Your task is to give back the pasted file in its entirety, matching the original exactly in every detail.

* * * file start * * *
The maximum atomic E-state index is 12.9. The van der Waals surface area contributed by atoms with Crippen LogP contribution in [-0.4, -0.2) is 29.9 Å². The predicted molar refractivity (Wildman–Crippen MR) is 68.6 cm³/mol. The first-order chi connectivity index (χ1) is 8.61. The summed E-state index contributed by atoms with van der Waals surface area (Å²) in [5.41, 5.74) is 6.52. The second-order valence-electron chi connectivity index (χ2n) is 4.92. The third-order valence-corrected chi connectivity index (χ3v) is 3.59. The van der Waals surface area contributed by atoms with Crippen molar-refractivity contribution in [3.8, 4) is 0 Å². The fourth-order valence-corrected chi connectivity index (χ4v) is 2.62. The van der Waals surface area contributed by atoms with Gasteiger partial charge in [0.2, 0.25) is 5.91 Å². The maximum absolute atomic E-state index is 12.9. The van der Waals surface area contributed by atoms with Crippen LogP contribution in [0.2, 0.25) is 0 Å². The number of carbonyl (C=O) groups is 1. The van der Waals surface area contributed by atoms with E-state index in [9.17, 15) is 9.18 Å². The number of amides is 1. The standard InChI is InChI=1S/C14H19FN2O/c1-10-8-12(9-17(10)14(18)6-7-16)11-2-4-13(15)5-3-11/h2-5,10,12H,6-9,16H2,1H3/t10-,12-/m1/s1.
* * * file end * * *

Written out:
The maximum atomic E-state index is 12.9. The van der Waals surface area contributed by atoms with Crippen LogP contribution in [-0.4, -0.2) is 29.9 Å². The predicted molar refractivity (Wildman–Crippen MR) is 68.6 cm³/mol. The first-order chi connectivity index (χ1) is 8.61. The summed E-state index contributed by atoms with van der Waals surface area (Å²) in [5.41, 5.74) is 6.52. The second-order valence-electron chi connectivity index (χ2n) is 4.92. The third-order valence-corrected chi connectivity index (χ3v) is 3.59. The van der Waals surface area contributed by atoms with Crippen molar-refractivity contribution in [3.8, 4) is 0 Å². The fourth-order valence-corrected chi connectivity index (χ4v) is 2.62. The van der Waals surface area contributed by atoms with Gasteiger partial charge in [0.2, 0.25) is 5.91 Å². The maximum absolute atomic E-state index is 12.9. The van der Waals surface area contributed by atoms with Crippen LogP contribution in [0.2, 0.25) is 0 Å². The number of carbonyl (C=O) groups is 1. The van der Waals surface area contributed by atoms with E-state index in [9.17, 15) is 9.18 Å². The number of amides is 1. The standard InChI is InChI=1S/C14H19FN2O/c1-10-8-12(9-17(10)14(18)6-7-16)11-2-4-13(15)5-3-11/h2-5,10,12H,6-9,16H2,1H3/t10-,12-/m1/s1.